Young woman describes moment Highbury fiancé was killed by a bus
PUBLISHED: 15:33 28 October 2014 | UPDATED: 16:39 28 October 2014
The fiancé of a Transport for London (TfL) worker killed just months before they were due to marry after he was run over by a bus paid tribute to a “legend” of a boyfriend.
Peter Van de Bulk, 26, of Drayton Park, Highbury, was run over by a bus while rushing to catch a train at Euston station with fiancé Lauren Barwis, 25, on the evening of March 11.
Walking slightly ahead of Ms Barwis, the court heard how Mr Van de Bulk stepped out to cross the road while a red pedestrian light was showing, before slipping and falling backwards.
An oncoming bus turning into the station then ran over his body, causing multiple injuries.
He was pronounced dead at the scene. No arrests have been made and there is no criminal prosecution - the inquest ruled he died in a “one off” accident.
Giving evidence at St Pancras Coroner’s Court this morning, Ms Barwis described the moment her husband-to-be was killed, saying: “To get through people Peter was a few steps ahead of me as we were approaching. Peter went through some people in the Central area.
“I thought there was an impact but I don’t actually remember.
“He slipped. I just remember him rolling under the bus.
“I remember I shouted something but I don’t remember.
“As Peter rolled under it was his bottom half underneath the left of the bus and the bus was still going.
“He was rolling under and as he rolled under the back wheel came towards him and was pretty sure it was on him.
“That was when I shouted for the bus to be moved forward.
“I got my phone out as an immediate reaction. I just shouted ‘please someone call 999’.”
A subsequent investigation found Mr Van de Bulk, who was due to marry last month, was likely caught in a blind spot of the bus.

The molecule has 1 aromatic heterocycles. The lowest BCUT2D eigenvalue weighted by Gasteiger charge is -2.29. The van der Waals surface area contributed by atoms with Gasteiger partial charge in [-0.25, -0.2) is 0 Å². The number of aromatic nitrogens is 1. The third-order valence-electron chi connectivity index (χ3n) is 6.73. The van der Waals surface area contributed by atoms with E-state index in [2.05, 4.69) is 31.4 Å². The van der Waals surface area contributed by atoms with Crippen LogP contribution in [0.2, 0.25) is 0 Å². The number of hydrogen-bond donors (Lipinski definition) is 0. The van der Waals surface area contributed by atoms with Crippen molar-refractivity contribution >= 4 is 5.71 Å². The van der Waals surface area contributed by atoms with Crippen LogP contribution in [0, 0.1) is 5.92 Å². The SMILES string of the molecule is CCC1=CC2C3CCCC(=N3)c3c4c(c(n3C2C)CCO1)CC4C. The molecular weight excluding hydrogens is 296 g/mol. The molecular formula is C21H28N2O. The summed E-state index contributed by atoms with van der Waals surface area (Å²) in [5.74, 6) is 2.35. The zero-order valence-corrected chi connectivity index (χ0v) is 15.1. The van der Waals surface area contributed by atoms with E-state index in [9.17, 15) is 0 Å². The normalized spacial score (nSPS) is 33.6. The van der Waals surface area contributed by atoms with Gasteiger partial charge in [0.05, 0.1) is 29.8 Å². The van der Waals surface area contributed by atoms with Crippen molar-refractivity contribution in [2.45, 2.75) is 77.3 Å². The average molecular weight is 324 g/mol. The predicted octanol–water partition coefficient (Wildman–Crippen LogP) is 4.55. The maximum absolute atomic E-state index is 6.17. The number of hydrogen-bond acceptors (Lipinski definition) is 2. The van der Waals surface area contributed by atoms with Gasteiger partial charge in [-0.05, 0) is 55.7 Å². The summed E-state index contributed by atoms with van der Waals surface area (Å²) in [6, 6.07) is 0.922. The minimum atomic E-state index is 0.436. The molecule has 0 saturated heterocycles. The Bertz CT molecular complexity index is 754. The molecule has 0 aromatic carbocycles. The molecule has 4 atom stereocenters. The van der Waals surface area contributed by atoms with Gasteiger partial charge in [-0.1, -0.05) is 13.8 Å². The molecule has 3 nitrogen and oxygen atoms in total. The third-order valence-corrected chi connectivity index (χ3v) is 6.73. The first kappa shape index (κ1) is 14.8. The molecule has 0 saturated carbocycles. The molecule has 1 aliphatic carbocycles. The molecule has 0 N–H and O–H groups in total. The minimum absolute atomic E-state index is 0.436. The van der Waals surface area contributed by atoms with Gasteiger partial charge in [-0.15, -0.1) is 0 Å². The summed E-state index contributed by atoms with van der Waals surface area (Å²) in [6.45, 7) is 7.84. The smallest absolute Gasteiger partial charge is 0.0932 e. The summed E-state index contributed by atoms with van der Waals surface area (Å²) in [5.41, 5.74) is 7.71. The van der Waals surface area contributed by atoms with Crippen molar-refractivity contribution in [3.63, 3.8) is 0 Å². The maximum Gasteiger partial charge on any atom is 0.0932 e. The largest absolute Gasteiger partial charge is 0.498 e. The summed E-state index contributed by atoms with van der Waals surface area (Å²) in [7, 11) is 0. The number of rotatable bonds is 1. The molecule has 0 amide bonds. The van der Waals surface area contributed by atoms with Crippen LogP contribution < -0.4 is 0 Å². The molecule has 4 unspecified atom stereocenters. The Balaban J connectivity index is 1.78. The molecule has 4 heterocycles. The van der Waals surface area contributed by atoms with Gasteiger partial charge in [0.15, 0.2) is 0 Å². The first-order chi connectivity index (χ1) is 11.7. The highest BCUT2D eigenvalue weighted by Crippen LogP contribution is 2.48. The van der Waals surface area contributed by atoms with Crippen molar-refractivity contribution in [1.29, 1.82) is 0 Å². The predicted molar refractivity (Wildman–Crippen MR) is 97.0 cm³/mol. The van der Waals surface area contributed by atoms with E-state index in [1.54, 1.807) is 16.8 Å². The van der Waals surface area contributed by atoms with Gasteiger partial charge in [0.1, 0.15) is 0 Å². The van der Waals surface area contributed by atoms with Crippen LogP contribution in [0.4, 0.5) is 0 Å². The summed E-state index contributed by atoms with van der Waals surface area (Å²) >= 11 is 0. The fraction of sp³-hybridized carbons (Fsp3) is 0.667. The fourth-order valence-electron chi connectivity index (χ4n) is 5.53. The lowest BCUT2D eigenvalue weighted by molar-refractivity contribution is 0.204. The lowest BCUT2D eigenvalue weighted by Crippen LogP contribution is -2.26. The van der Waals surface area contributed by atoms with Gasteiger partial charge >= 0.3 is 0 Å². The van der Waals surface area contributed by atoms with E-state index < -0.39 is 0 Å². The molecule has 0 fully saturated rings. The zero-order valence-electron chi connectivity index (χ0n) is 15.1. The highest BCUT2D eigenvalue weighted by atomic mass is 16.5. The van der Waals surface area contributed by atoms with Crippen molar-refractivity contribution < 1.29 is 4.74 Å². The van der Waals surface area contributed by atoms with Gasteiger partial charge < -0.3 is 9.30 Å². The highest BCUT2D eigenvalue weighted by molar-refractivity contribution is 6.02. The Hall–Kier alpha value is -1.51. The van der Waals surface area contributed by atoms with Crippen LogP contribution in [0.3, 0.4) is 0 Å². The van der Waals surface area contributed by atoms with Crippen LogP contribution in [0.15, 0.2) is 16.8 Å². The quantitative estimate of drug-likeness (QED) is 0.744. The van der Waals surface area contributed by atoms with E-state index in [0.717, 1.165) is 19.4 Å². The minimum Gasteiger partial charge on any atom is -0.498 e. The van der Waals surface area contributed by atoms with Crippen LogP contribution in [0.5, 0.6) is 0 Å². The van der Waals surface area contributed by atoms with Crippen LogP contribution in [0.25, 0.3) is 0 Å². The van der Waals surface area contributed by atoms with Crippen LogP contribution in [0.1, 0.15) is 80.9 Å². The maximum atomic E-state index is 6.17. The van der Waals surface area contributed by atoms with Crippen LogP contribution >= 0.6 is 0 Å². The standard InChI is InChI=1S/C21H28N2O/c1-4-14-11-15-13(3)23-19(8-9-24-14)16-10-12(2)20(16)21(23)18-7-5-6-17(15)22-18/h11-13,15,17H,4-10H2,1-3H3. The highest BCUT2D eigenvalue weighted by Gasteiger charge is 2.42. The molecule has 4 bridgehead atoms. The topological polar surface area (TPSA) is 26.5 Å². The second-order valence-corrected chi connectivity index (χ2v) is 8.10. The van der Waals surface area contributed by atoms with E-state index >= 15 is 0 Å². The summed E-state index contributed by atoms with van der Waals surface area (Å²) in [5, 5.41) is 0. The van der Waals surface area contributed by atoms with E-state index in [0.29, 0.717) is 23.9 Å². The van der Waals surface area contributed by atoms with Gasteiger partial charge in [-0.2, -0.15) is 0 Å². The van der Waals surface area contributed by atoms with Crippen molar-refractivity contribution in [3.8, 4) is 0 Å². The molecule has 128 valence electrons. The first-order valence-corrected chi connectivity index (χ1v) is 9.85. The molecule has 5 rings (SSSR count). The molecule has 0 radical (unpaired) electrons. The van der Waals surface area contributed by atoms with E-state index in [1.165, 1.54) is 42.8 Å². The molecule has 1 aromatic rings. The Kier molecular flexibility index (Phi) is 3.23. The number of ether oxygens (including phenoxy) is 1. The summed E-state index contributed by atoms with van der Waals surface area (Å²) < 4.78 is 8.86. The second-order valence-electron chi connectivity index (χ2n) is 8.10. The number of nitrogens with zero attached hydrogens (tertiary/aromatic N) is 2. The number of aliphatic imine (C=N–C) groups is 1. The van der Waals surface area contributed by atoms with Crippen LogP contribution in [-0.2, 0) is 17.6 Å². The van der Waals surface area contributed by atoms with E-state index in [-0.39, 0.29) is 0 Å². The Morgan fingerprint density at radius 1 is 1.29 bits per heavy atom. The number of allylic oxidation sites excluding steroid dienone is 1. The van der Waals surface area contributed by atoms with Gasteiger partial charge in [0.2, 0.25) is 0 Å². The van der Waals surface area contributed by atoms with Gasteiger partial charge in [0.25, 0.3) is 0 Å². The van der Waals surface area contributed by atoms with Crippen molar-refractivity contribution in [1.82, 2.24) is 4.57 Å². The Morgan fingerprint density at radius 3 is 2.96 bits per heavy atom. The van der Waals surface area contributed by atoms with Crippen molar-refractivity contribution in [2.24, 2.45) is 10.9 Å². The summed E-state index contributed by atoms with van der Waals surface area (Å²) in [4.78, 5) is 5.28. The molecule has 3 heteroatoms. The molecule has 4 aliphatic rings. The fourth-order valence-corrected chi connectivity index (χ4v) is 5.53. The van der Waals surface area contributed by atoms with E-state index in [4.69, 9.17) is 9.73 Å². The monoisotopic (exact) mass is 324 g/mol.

The driver of the Arriva bus, Tolu Oyenuga, was said to be travelling between five and 10mph at the time of the impact.
He told the court: “As I was turning into the road, all I heard was a thud from my near side.
“Someone shouted ‘stop the bus’. I noticed I’d gone over something. I was in a state of panic.
“Someone was shouting ‘the bus is on him, move it forward’, so I jumped back in and moved it forward.”
Family and friends of Mr Van de Bulk said they held “no grudge” against the bus driver, with Ms Barwis adding: “We are sorry for what he has gone through.”
A post-mortem found Mr Van de Bulk died of multiple injuries and the coroner gave a verdict of “accidental” death.
While family and friends attending the inquest into Mr Van de Bulk’s death said they were happy with the coroner’s verdict, a number of questions over the safety of the junction where he died were raised in the court.
Simon Wickenden, traffic management officer at the Metropolitan Police, told the court how pedestrians at this particularly crossing were forced to wait up to 78 seconds for a pedestrian green man signal to show.
Describing the junction as “substandard”, he said: “It’s an extremely long time for pedestrians to be waiting...they constantly cross while a red man is showing.
“It’s completely unrealistic and takes no account of human behaviour. Any pedestrian familiar with the area is likely to cross during a red signal.”
An investigation prompted by Mr Van de Bulk’s death also found many buses turning into Euston station travelled over the recommended 10mph speed limit zone.
Despite nothing being done to change the signal timings on the lights - a responsibility of TfL - the coroner chose not to issue a Report to Prevent Future Deaths (PFD), content the accident was a “one off”.
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